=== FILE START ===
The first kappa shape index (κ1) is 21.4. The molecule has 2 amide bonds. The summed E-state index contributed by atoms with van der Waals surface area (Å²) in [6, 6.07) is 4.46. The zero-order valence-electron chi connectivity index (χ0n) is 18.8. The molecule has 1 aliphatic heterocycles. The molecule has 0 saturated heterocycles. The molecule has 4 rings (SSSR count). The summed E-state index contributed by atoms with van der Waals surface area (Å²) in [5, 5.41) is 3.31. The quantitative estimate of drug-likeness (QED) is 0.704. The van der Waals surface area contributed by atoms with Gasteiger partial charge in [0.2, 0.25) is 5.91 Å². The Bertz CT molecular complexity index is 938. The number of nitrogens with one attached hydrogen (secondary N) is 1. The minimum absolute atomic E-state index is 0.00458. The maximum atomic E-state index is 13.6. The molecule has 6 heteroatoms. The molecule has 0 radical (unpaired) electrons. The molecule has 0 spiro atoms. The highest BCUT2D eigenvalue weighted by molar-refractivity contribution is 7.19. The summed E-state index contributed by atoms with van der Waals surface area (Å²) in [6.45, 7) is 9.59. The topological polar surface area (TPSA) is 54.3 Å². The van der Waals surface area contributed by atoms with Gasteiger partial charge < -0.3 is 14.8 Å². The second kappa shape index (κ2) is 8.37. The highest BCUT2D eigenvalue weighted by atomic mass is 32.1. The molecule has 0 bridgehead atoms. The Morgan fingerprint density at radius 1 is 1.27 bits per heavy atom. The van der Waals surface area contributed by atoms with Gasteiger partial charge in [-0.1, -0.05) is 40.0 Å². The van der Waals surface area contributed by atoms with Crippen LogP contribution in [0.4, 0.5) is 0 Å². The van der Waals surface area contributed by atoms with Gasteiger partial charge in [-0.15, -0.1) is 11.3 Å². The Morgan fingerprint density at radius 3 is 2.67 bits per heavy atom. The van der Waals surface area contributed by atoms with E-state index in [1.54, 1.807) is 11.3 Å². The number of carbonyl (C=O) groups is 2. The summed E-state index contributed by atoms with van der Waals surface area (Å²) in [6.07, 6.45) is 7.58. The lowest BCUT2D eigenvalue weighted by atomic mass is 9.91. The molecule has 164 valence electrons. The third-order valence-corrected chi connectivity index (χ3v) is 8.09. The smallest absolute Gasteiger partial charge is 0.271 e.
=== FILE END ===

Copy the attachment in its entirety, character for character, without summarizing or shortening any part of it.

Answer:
The first kappa shape index (κ1) is 21.4. The molecule has 2 amide bonds. The summed E-state index contributed by atoms with van der Waals surface area (Å²) in [6, 6.07) is 4.46. The zero-order valence-electron chi connectivity index (χ0n) is 18.8. The molecule has 1 aliphatic heterocycles. The molecule has 0 saturated heterocycles. The molecule has 4 rings (SSSR count). The summed E-state index contributed by atoms with van der Waals surface area (Å²) in [5, 5.41) is 3.31. The quantitative estimate of drug-likeness (QED) is 0.704. The van der Waals surface area contributed by atoms with Gasteiger partial charge in [0.2, 0.25) is 5.91 Å². The Bertz CT molecular complexity index is 938. The number of nitrogens with one attached hydrogen (secondary N) is 1. The minimum absolute atomic E-state index is 0.00458. The maximum atomic E-state index is 13.6. The molecule has 6 heteroatoms. The molecule has 0 radical (unpaired) electrons. The molecule has 0 spiro atoms. The highest BCUT2D eigenvalue weighted by molar-refractivity contribution is 7.19. The summed E-state index contributed by atoms with van der Waals surface area (Å²) in [6.45, 7) is 9.59. The topological polar surface area (TPSA) is 54.3 Å². The van der Waals surface area contributed by atoms with Gasteiger partial charge < -0.3 is 14.8 Å². The second kappa shape index (κ2) is 8.37. The highest BCUT2D eigenvalue weighted by atomic mass is 32.1. The molecule has 0 bridgehead atoms. The Morgan fingerprint density at radius 1 is 1.27 bits per heavy atom. The van der Waals surface area contributed by atoms with Gasteiger partial charge in [-0.1, -0.05) is 40.0 Å². The van der Waals surface area contributed by atoms with Crippen LogP contribution in [0.4, 0.5) is 0 Å². The van der Waals surface area contributed by atoms with Gasteiger partial charge in [-0.15, -0.1) is 11.3 Å². The Morgan fingerprint density at radius 3 is 2.67 bits per heavy atom. The van der Waals surface area contributed by atoms with E-state index in [1.54, 1.807) is 11.3 Å². The number of carbonyl (C=O) groups is 2. The summed E-state index contributed by atoms with van der Waals surface area (Å²) in [6.07, 6.45) is 7.58. The lowest BCUT2D eigenvalue weighted by atomic mass is 9.91. The molecule has 164 valence electrons. The third-order valence-corrected chi connectivity index (χ3v) is 8.09. The smallest absolute Gasteiger partial charge is 0.271 e.